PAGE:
Saturday, March 25, 2006


How can careers in science be made to appeal to young people?

Researchers survey 11,000 teenagers on their attitudes about science and scientists

Teenagers value the role science plays in society but they feel scientists are "brainy people, not like them," according to research by the Science Learning Centre in London.

Some 70% of the 11,000 11-15 year olds questioned said they did not picture scientists as "normal young and attractive men and women." Around 80% of pupils thought scientists did "very important work" and 70% thought they worked "creatively and imaginatively." Only 40% believed that scientists did "boring and repetitive work." And more than three quarters of the respondents thought scientists were "really brainy people."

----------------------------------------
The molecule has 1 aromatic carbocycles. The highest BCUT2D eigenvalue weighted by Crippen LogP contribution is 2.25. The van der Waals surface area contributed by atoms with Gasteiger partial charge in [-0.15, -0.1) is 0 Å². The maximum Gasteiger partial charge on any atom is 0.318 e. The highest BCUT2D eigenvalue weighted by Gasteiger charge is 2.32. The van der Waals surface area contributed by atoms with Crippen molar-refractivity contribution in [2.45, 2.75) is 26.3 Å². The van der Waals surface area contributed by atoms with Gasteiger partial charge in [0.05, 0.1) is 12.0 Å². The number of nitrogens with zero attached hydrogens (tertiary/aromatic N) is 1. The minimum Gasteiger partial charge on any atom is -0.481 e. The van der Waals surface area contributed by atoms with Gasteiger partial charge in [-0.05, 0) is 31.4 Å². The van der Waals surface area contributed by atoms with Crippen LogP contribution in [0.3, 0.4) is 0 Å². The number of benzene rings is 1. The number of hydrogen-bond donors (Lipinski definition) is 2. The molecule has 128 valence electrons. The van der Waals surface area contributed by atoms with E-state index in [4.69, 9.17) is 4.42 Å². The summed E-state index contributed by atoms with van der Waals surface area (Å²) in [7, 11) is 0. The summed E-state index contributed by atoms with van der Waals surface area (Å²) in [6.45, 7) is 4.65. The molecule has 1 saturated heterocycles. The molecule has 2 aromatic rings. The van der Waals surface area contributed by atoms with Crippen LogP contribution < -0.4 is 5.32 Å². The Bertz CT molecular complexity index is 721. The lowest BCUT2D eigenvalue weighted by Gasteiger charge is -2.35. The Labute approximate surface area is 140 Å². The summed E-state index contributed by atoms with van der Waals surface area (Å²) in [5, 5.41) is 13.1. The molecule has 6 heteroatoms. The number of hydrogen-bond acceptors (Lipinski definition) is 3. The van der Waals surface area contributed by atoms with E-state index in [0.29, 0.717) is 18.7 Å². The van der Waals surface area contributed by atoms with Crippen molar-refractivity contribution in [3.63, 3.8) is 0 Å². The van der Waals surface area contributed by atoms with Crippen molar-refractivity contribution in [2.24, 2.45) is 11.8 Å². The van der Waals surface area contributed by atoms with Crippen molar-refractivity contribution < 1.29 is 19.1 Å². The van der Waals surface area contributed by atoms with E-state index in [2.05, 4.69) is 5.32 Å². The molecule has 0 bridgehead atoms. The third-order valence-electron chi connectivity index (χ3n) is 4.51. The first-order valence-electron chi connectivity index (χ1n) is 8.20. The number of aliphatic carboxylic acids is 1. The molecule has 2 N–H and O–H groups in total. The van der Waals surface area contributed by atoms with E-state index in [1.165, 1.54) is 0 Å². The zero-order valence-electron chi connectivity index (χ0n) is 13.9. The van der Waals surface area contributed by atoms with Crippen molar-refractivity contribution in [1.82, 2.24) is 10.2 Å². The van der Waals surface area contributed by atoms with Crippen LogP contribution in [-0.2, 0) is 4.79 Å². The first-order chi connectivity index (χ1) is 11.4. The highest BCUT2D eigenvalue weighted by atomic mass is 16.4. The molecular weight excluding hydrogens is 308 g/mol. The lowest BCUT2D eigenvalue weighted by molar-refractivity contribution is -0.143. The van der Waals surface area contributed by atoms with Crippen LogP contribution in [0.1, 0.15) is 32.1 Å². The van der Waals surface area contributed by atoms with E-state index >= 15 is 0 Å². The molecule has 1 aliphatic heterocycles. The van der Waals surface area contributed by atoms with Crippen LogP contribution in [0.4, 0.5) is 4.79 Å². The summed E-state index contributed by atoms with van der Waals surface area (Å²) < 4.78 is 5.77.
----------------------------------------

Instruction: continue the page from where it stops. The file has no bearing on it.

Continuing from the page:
Among those who said they would not like to be scientists, reasons included: "Because you would constantly be depressed and tired and not have time for family", and "because they all wear big glasses and white coats and I am female."

Dr Fani Stylianadou, one of the two researchers, said: "If we can keep young people positive about science but help them to see the full range of scientific careers, more of them may realise that a career in science can be satisfying - and for them."

Read more in the BBC News Article

Robert G Morrison

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